History of Hymns: "Shout to the Lord"
"Shout to the Lord"
The Faith We Sing, No. 2074
Darlene Zschech (b. 1965), a native of Brisbane, Queensland, Australia, is the best-known face of the Hillsong Church, a Pentecostal Assembly of God congregation in Sydney, Australia. The music of Hillsong is undoubtedly the best-known church music export from Australia. In a discussion of congregational singing in Australia, Hillsong always figures prominently.
Ms. Zschech (pronounced “check”) is the worship pastor for this congregation. Her signature composition, “My Jesus, My Savior (Shout to the Lord),” was published in 1993. Ms. Zschech began as a member of the praise team at Hillsong Church in 1986 and became the director of the worship and creative arts department in 1996.
“Shout to the Lord” has maintained high popularity since its publication in 1993. Based on figures provided by Christian Copyright Licensing Incorporated (CCLI) top 25 songs for 2007, the song was ranked fourth in Australia, ninth in the United States and third in the United Kingdom.
The refrain of the song echoes several of the psalms, especially Psalm 47:1, “O clap your hands, all ye people; shout unto God with the voice of triumph” (KJV). Later in the refrain, the phrase, “I sing for joy at the work of your hands” is drawn directly from Psalm 92:4: “For thou, LORD, hast made me glad through thy work: I will triumph in the works of thy hands.”
The song ultimately has a personal tone beginning with “My Jesus, my Savior, Lord, there is none like you.”
Psalm 96:1 is also a theme: “O sing unto the LORD a new song: sing unto the LORD, all the earth.”
Though she refers fleetingly to classical music in her book, Extravagant Worship: Holy, Holy, Holy is the Lord God Almighty Who Was and Is, and Is to Come... (2001), singing new songs, especially from the Psalms, is a biblical mandate for Ms. Zschech, who teaches on average 35 new songs a year. Songs have power to unify, touch the heart and strengthen us for battle against the powers of evil. Ms. Zschech speaks to this in her book:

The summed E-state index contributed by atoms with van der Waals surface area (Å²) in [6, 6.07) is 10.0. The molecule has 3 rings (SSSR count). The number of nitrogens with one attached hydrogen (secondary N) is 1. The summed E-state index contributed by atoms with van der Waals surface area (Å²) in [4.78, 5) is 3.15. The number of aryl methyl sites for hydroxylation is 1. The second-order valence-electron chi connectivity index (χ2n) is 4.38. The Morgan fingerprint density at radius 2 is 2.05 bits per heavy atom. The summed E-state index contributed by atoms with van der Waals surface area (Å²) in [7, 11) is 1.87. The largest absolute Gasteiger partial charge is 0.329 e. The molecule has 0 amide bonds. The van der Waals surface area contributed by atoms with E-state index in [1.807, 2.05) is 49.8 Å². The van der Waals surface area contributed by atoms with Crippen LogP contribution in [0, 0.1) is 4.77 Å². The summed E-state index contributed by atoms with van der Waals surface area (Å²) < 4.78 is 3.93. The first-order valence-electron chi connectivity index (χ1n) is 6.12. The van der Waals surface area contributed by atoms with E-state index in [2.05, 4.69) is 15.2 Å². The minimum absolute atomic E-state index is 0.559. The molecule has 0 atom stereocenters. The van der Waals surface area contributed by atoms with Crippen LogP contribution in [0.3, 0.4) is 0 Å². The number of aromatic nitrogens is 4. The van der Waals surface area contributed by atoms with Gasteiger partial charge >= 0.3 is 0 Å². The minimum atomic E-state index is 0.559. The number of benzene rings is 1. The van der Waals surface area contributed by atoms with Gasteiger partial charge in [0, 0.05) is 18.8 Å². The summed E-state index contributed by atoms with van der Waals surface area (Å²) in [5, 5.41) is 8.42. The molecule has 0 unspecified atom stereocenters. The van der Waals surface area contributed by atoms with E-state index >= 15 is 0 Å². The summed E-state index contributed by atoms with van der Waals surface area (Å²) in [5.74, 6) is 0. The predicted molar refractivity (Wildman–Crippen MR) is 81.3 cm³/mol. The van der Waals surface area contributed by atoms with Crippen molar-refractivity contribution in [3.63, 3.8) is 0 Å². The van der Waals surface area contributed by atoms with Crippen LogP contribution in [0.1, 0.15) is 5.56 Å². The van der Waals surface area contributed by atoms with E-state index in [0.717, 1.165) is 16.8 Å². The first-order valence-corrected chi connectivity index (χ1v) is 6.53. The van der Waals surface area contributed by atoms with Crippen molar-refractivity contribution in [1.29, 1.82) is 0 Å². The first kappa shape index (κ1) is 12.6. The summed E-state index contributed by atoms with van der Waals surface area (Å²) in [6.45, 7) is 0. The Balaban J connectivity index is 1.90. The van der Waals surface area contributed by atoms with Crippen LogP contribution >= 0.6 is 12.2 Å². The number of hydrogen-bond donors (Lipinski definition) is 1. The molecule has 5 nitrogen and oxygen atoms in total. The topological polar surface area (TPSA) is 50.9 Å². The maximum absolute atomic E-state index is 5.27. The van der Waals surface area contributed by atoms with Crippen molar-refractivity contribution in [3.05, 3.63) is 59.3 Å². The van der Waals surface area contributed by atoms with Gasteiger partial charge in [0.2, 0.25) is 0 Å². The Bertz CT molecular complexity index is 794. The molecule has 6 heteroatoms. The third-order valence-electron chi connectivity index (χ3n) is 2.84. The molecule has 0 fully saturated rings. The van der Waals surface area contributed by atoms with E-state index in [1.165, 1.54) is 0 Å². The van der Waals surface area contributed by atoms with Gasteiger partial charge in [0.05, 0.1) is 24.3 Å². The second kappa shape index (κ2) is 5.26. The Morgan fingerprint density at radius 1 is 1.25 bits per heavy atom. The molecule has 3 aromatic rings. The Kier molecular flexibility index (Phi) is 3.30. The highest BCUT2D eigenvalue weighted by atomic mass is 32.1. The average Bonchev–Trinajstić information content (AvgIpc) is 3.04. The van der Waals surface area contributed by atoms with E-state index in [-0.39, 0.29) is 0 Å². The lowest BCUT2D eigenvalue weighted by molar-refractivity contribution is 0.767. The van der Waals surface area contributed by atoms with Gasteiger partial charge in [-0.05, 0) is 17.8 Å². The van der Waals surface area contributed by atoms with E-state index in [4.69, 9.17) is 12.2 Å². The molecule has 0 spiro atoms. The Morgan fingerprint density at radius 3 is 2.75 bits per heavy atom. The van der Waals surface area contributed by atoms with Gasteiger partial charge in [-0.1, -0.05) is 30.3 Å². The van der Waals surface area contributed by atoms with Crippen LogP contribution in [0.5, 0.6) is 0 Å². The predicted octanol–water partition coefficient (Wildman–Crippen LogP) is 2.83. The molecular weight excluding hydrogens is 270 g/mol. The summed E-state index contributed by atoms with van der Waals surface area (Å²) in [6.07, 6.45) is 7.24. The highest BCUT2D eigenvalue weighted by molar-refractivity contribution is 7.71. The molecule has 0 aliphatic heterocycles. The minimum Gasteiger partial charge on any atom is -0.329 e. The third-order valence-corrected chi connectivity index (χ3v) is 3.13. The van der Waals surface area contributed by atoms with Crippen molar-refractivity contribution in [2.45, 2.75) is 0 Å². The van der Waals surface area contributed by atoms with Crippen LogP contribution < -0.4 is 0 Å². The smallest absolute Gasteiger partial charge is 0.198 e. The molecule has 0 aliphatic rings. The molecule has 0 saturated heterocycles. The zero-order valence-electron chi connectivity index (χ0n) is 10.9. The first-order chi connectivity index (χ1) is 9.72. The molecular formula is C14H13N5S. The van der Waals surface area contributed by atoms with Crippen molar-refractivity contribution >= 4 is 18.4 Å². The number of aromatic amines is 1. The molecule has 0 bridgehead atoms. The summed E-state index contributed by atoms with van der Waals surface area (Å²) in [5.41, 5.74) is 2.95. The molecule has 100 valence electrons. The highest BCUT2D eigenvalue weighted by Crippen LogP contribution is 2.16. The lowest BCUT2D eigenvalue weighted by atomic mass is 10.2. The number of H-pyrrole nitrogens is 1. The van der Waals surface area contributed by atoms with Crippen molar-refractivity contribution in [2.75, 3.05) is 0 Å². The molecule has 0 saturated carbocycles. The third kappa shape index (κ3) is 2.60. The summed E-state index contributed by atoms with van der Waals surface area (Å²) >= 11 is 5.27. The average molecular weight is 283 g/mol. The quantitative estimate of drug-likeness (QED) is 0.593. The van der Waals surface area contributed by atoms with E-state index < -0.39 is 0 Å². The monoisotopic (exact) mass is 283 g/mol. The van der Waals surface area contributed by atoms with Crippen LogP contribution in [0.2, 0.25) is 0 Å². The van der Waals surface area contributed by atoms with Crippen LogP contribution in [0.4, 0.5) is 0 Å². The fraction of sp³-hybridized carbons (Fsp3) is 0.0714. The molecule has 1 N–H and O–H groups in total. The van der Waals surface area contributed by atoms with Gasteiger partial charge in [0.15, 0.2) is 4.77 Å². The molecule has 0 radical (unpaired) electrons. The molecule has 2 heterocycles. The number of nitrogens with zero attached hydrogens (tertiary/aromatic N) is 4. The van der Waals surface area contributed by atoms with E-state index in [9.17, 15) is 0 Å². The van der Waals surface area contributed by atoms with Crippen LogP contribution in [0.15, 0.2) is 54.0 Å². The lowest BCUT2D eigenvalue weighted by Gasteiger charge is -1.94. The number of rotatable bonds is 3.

“The Lord is sending new songs for us to sing. They are prophetic songs. They are songs of praise. They are songs of unity, songs of intimacy and songs of war. They are rising among us, restoring peace and righteousness. They are songs of grace and forgiveness, songs of mercy and compassion, songs of strength and justice, and songs of power and might. The sound of worship is being restored to its rightful place and being offered to its only Benefactor.”
In this tradition, facilitating “praise” (exuberant exaltation directed to God) and “worship” (a more reflective personal connection to God) determines quality of a song rather than its lasting value over decades or centuries. “Passion,” interpreted as total personal commitment, is a word that comes up often from those who participate in music-making at Hillsong.
Hillsong youth pastor Phil Dooley places the musical goal of Hillsong within the context of a larger purpose: “We also want to unite with young people all over the planet who also share that same passion. Reaching out to lost friends, seeing them come into the kingdom, and really just passionately worship God.”
Mr. Dooley’s passion to reach the planet reflects Ms. Zschech’s dream that she would “have a major part to play in changing not only the face but also the heart of every worshipper in every church on the planet.”